The few opportunities I was given to lead were obligatory at best, but I worked with excellence believing that I would have to prove myself worthy of leadership.  Yet, every opportunity to head an event was met with opposition and “concern” of a secret nature.  The concerns were not being communicated to me.  The congregation began asking why I wasn’t being allowed to do more in the church as an ordained minister. Then I realized the ugly truth.  The only “concern” was that I was a woman and that I was trying to usurp the authority of men.

I believe I am not alone. And I feel the need to speak of it now.  I am a female pastor and I speak to raise awareness in our protestant denominations that there are qualified female leaders in our churches whose gifts and callings are undermined by senior male pastors.  There are some of us who are hired to put the church in a progressive light, yet never allowed to soar in leadership as God intended.  There are women who are suppressed into thinking that their ideas are small and their influence smaller.  We wait in our own invisible line that often leads to nowhere while we muster the courage to hopefully one day reveal the words we hear at our jobs:

You’re not really a pastor; we just wanted to hire your husband and you came with the package.  You’d be better equipped to teach women.

You’re a mom; we need your expertise in the children’s department.

These things that are said are minute when compared to those which are not articulated.  Our authority is whittled away as we are looked over to speak, preach, or administer the sacraments. So, to “earn our keep” we do what we are asked to do.  We hand out bulletins, we teach women, we help in the nursery, and we head up fellowship dinners. We settle for less pay. We ride to district events alone because we are not invited to carpool with the male staff.  We sit in respectful silence as church leaders around our table make inappropriate remarks about women trying to do men’s work, because to speak out would place us in the category of the arrogant or bitter.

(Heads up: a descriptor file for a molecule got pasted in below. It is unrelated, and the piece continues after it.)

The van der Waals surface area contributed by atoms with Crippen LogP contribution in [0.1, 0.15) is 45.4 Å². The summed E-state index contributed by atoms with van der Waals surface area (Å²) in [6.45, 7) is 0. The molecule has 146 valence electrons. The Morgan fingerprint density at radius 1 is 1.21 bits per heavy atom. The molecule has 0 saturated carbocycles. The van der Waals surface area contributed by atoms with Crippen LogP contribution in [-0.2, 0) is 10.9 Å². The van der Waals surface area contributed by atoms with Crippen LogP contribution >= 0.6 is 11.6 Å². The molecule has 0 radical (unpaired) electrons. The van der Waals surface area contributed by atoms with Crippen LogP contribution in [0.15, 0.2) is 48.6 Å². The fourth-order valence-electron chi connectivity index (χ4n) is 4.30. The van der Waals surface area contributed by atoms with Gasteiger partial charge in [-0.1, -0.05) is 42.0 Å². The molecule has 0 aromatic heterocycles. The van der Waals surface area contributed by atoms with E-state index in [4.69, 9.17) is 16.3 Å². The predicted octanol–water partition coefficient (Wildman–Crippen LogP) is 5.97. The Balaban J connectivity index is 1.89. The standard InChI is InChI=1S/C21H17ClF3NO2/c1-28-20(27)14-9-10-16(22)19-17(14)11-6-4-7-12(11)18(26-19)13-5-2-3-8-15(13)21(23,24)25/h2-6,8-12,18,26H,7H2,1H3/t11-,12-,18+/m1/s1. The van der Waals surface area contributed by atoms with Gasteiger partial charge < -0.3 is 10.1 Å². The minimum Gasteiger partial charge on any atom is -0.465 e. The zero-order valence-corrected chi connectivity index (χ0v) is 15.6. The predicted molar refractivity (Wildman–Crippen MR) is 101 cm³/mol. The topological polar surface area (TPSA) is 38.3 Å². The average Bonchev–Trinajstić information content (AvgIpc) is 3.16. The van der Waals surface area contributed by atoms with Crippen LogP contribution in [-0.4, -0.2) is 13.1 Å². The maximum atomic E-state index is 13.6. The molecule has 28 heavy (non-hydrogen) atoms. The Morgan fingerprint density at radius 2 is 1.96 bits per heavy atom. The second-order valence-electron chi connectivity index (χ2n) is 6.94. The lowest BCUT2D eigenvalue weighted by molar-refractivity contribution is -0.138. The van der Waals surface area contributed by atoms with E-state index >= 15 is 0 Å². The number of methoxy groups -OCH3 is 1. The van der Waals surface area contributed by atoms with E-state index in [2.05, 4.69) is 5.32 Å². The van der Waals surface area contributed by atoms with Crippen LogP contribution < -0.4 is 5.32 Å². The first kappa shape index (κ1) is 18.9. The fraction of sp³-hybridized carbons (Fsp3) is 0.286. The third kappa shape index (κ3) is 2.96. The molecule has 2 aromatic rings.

Certainly, this is not the case for many of our female leaders, and for this I am grateful. We have far more godly men who are recognizing the roles of women in ministry and are encouraging in their support.  I wish I could say this discriminatory philosophy was not true for any of our male pastors, but I know differently.  The struggle women leaders have is real and it is sometimes debilitating.  We can speak up, but to whom?  We have been forced to find our voice somewhere between the verses of Scripture that tell us to “turn the other cheek” and those words which compel us to act differently: “if someone is caught in sin, restore him gently.”  Yes, this unholy behavior forced upon women is sin.  To belittle, demean, or suppress another human being is sin.  We have all been created with immense value and should be treated with respect.  This is biblical and our church leaders should know it.

The battle in my mind wages around a choice: do I speak up and risk losing my ministry? Or do I stay silent and “safe”? This is the dilemma that we face. This is a crucial time for women as they are being empowered to speak up against their sexual predators. Women are being heard and the consequences for men who behave in this way are steep. But, to blow the whistle on well-respected men of God in our denominations because of misogynous attitudes is an entirely different thing.  Although this behavior is ungodly, it is not a criminal act. These attitudes are contrary to the values that God places on every being that He has created, but there is little recourse for the women who sit under the leadership of these men.

My hope for us as Christian organizations is that we will find a solution for these women. Just as there is zero tolerance for sexual misconduct in the workplace, our denominational leaders should not tolerate chauvinistic perspectives from men who feel privileged to usurp the authority of women who have been called by God to minister in leadership positions.  This mentality should not only sadden us, but it should move us to action.  By allowing these attitudes to fester in the church, we are enabling the enemy to divide and destroy Kingdom work.  I pray for strength to confront injustice and to no longer be content to say, let’s just leave this church and let God take care of it.  Perhaps God wants to come alongside us and help us find a way to take care of it because it not only affects our job, it affects a much higher Call.

Given the sensitive nature of this story, the author has requested anonymity.